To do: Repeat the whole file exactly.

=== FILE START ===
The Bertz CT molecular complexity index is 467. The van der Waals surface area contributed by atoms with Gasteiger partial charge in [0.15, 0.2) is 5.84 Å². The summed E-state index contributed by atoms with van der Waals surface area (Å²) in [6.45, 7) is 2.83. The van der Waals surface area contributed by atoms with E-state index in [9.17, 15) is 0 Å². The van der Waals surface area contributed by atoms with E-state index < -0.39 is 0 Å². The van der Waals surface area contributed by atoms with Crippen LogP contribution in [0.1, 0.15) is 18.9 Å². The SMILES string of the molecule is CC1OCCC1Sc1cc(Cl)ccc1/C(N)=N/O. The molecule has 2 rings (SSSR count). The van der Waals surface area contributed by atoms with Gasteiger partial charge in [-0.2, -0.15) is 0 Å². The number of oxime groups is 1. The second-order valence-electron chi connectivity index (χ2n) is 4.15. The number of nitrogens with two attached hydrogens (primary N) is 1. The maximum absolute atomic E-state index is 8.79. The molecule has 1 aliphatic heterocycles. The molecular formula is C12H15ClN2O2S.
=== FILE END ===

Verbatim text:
The Bertz CT molecular complexity index is 467. The van der Waals surface area contributed by atoms with Gasteiger partial charge in [0.15, 0.2) is 5.84 Å². The summed E-state index contributed by atoms with van der Waals surface area (Å²) in [6.45, 7) is 2.83. The van der Waals surface area contributed by atoms with E-state index in [9.17, 15) is 0 Å². The van der Waals surface area contributed by atoms with E-state index < -0.39 is 0 Å². The van der Waals surface area contributed by atoms with Crippen LogP contribution in [0.1, 0.15) is 18.9 Å². The SMILES string of the molecule is CC1OCCC1Sc1cc(Cl)ccc1/C(N)=N/O. The molecule has 2 rings (SSSR count). The van der Waals surface area contributed by atoms with Gasteiger partial charge in [-0.2, -0.15) is 0 Å². The number of oxime groups is 1. The second-order valence-electron chi connectivity index (χ2n) is 4.15. The number of nitrogens with two attached hydrogens (primary N) is 1. The maximum absolute atomic E-state index is 8.79. The molecule has 1 aliphatic heterocycles. The molecular formula is C12H15ClN2O2S.